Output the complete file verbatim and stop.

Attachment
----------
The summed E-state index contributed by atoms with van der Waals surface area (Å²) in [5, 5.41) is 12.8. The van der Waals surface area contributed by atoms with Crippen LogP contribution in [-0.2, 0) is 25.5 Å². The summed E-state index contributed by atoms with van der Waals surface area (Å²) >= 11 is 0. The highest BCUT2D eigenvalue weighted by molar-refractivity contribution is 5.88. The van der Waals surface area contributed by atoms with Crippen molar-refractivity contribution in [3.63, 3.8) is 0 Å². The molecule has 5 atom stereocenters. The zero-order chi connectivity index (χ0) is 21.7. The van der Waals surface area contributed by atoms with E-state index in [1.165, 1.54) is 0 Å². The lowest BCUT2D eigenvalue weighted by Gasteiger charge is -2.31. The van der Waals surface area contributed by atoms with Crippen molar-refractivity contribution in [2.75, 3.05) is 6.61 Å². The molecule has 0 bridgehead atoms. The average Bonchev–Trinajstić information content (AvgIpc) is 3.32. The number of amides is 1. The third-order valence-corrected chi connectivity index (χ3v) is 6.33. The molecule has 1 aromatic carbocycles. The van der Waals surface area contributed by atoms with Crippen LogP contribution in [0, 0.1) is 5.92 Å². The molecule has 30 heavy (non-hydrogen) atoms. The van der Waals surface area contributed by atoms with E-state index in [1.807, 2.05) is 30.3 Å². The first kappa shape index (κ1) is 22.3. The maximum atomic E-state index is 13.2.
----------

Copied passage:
The summed E-state index contributed by atoms with van der Waals surface area (Å²) in [5, 5.41) is 12.8. The van der Waals surface area contributed by atoms with Crippen LogP contribution in [-0.2, 0) is 25.5 Å². The summed E-state index contributed by atoms with van der Waals surface area (Å²) >= 11 is 0. The highest BCUT2D eigenvalue weighted by molar-refractivity contribution is 5.88. The van der Waals surface area contributed by atoms with Crippen molar-refractivity contribution in [3.63, 3.8) is 0 Å². The molecule has 5 atom stereocenters. The zero-order chi connectivity index (χ0) is 21.7. The van der Waals surface area contributed by atoms with E-state index in [1.165, 1.54) is 0 Å². The lowest BCUT2D eigenvalue weighted by Gasteiger charge is -2.31. The van der Waals surface area contributed by atoms with Crippen molar-refractivity contribution in [2.75, 3.05) is 6.61 Å². The molecule has 0 bridgehead atoms. The average Bonchev–Trinajstić information content (AvgIpc) is 3.32. The number of amides is 1. The third-order valence-corrected chi connectivity index (χ3v) is 6.33. The molecule has 1 aromatic carbocycles. The van der Waals surface area contributed by atoms with Crippen LogP contribution in [0, 0.1) is 5.92 Å². The molecule has 30 heavy (non-hydrogen) atoms. The van der Waals surface area contributed by atoms with E-state index in [1.807, 2.05) is 30.3 Å². The first kappa shape index (κ1) is 22.3. The maximum atomic E-state index is 13.2.